Raising bank debt considered an obstacle to completing transactions.
The values being paid for private equity deals were hit hard in the first three months of 2013 by a dearth of debt to support transactions, according to a prominent accountancy firm.
According to BDO’s latest Private Company Price Index/Private Equity Price Index (PCPI/PEPI), there was a sharp contraction of the values paid for private equity deals of nearly 50 per cent from an index score of 13.1 in Q1 2012 to just 7.3 in Q3 2013, its lowest point since Q3 2009.
The index compares the EV/EBITDA ratios being paid on the sale of private companies to trade (PCPI) and private equity (PEPI) buyers.
At the same time, the number of private equity deals tumbled 25 per cent when compared to the same period in 2012 (72 deals compared to 96) and stood at their lowest level since Q2 2011.
Peter Hemington, M&A partner at BDO says, ‘What we are seeing is that it is easier for large companies to raise finance through the high-yield bond market than it is for smaller businesses or private equity funds to raise bank debt to fund acquisitions.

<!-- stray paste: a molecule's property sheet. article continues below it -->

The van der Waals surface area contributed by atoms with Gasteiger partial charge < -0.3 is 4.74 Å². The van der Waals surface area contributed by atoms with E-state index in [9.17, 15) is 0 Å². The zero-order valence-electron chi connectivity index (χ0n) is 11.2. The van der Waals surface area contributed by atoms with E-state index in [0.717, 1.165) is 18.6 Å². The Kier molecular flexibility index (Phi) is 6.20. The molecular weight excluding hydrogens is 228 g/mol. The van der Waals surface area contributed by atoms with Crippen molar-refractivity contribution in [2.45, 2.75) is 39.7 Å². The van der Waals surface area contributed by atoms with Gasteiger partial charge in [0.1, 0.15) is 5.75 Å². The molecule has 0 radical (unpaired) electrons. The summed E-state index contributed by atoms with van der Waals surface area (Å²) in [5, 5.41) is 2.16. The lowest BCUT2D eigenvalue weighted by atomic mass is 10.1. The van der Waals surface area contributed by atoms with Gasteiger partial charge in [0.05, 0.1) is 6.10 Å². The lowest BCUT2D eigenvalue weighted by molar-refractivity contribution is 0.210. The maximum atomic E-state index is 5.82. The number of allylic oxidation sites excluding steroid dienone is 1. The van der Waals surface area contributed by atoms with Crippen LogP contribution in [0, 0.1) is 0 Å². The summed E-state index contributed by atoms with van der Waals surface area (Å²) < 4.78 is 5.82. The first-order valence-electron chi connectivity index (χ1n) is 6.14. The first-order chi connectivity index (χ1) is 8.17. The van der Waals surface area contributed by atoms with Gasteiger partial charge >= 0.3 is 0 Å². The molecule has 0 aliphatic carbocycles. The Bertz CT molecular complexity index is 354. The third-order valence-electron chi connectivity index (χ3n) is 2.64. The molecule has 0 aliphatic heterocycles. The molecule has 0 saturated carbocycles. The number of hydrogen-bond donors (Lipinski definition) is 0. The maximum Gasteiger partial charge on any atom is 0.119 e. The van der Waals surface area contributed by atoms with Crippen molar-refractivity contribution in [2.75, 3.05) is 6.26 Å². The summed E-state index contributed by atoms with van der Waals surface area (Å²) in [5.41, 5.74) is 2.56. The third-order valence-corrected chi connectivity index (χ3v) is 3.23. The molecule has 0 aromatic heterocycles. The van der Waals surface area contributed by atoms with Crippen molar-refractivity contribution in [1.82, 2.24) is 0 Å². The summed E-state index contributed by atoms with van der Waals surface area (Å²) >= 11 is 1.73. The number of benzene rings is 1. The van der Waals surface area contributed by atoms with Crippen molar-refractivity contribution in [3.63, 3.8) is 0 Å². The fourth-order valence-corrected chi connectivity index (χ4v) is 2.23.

‘Even fairly modest-sized deals are requiring a number of banks to club together to provide finance, which is a complex and difficult process. Hence deals at the smaller end are proving harder to get done.’
While private equity continues to suffer, trade buyers are prepared to pay higher multiples to fund strategic acquisitions and drive growth.
The PCPI Index rose by 15 per cent to 9.3 in Q1 2013 from 8.1 in Q1 2012. This was against a backdrop in which deal volumes also fell, but not nearly as sharply as for private equity-backed companies (3 per cent from 442 deals in Q1 2012 compared to 429 during Q1 2013).
Hemington adds, ‘As we have been predicting the public markets have begun to return as an exit option for private equity funds. If the markets remain calm this would facilitate further profitable exits at the bigger end of the scale.’